An overview of treatment guidelines available to support urologists and medical oncologists who manage patients with bladder cancer.
Leonard G. Gomella, MD: With that broad introduction what we’d like to do in the next couple of minutes is now get into first-line treatment of non-muscle invasive bladder cancer and non-metastatic muscle-invasive bladder cancer. Sam, we’re going to have you comment at first about the interaction between urologists and oncologists, following guidelines. We have guidelines from NCCN [National Comprehensive Cancer Network], AUA [American Urological Association], ASCO [American Society of Clinical Oncology], other organizations. How do you think guidelines play into the daily care of patients with bladder cancer?
Sam S. Chang, MD, MBA: I think they are becoming increasingly used by the urologists in terms of non-muscle invasive disease. Honestly, for invasive disease and for metastatic disease I think the guidelines put out by the NCCN are widely used or at least referred to by our oncology colleagues. Urologists probably aren’t as familiar with the NCCN guidelines but all of them are honestly pretty similar in terms of what they’re outlining and what their strategies are. In fact, the AUA guidelines are actually AUA, ASTRO [American Society for Radiation Oncology], SUO [Society of Urologic Oncology], ASCO guidelines all combined for invasive disease and I think they provide a good framework for urologists and are becoming increasingly used because the landscape is really changing, and there are many more options than there used to be even just a decade ago.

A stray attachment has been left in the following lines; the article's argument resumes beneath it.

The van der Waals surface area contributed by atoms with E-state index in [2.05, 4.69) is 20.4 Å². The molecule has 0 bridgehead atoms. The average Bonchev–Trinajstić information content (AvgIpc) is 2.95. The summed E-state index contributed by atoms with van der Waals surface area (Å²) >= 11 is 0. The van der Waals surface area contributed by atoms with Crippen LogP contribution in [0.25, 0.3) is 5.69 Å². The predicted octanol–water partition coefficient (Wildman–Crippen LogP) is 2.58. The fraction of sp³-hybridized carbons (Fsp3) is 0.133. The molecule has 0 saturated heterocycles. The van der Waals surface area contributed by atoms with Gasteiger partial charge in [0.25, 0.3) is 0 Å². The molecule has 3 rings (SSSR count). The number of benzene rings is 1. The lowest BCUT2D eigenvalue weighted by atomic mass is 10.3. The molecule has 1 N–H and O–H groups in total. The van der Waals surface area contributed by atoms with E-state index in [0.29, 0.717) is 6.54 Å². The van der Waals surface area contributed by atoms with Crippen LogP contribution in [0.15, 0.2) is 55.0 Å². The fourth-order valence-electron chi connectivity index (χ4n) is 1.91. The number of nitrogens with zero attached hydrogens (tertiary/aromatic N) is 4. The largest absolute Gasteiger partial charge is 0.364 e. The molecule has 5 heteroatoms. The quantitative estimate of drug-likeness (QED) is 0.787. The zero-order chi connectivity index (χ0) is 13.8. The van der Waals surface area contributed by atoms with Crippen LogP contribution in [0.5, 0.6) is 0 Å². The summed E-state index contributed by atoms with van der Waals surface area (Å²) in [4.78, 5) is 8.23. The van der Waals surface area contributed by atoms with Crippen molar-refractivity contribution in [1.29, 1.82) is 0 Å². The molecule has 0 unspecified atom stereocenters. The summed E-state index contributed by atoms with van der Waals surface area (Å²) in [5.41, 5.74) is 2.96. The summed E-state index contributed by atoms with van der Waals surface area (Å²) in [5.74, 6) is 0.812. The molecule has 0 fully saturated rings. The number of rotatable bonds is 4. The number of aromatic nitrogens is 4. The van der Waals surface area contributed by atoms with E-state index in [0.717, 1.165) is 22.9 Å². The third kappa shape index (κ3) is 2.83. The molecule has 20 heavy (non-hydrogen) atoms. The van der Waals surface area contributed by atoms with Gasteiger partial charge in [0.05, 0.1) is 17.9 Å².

Leonard G. Gomella, MD: Yes. I think in our training programs I think we’re increasingly trying to follow guidelines and not sort of shooting from the hip so I do think these guidelines are becoming very, very important. I know our oncology colleagues here at the Sidney Kimmel Cancer Center are very regimented on following NCCN guidelines as you pointed out.
Transcript edited for clarity.